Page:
DescriptionWe introduce multiple-view geometry for algebraic curves,with applications in both static and dynamic scenes. More precisely, we show how the epipolar geometry can be recovered from algebraic curves. For that purpose, we introduce a generalization of Kruppas equations, which express the epipolar constraint for algebraic curves. Reconstruction from a single image based on symmetry is also considered and we show how this relates to algebraic curves for a simple example. We also investigate the question of three-dimensional reconstruction of an algebraic curve from two or more views. In the case of two views, we show that for a generic situation, there are two solutions for the reconstruction, which allows extracting the right solution, provided the degree of the curve is greater or equal to 3. When more than two views are available,we show that there construction can be done by linear computations, using either the dual curve or the variety of intersecting lines. In both cases, no curve tting is necessary in the image space. Finally we focus on dynamic scenes and show when and how the trajectory of a moving point can be recovered from a moving camera.
4. Uncertain Projective Geometry: Statistical Reasoning for Polyhedral Object Reconstruction (Lecture Notes in Computer Science)
Algebraic projective geometry, with its multilinear relations and its embedding into Grassmann-Cayley algebra, has become the basic representation of multiple view geometry, resulting in deep insights into the algebraic structure of geometric relations, as well as in efficient and versatile algorithms for computer vision and image analysis.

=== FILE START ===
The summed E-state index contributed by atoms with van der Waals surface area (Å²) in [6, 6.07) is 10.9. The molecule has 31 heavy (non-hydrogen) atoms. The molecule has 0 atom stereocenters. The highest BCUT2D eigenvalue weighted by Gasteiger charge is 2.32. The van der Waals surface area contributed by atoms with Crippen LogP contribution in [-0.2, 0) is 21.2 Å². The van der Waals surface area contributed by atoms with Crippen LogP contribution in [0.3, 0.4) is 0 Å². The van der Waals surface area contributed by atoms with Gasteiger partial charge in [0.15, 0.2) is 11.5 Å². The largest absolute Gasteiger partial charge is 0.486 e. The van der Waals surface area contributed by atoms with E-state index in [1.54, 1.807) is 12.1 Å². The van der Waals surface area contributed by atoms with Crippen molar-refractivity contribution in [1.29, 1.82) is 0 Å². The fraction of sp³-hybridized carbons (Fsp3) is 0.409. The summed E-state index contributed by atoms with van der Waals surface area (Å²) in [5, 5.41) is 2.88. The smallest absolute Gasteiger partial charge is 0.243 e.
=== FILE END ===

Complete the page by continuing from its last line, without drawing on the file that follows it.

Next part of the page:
This book provides a coherent integration of algebraic projective geometry and spatial reasoning under uncertainty with applications in computer vision. Beyond systematically introducing the theoretical foundations from geometry and statistics and clear rules for performing geometric reasoning under uncertainty, the author provides a collection of detailed algorithms.
The book addresses researchers and advanced students interested in algebraic projective geometry for image analysis, in statistical representation of objects and transformations, or in generic tools for testing and estimating within the context of geometric multiple-view analysis.
5. Multiple View Geometry in Computer Vision Second Edition by Richard Hartley (2004-03-25)
6. Innovating: A Doer's Manifesto for Starting from a Hunch, Prototyping Problems, Scaling Up, and Learning to Be Productively Wrong (The MIT Press)
Innovating is for doers: you don't need to wait for an earth-shattering idea, but can build one with a hunch and scale it up to impact.
Innovation is the subject of countless books and courses, but there's very little out there about how you actually innovate. Innovation and entrepreneurship are not one and the same, although aspiring innovators often think of them that way. They are told to get an idea and a team and to build a show-and-tell for potential investors. In Innovating, Luis Perez-Breva describes another approacha doer's approach developed over a decade at MIT and internationally in workshops, classes, and companies. He shows that to start innovating it doesn't require an earth-shattering idea; all it takes is a hunch. Anyone can do it. By prototyping a problem and learning by being wrong, innovating can be scaled up to make an impact. As Perez-Breva demonstrates, "no thing is new" at the outset of what we only later celebrate as innovation.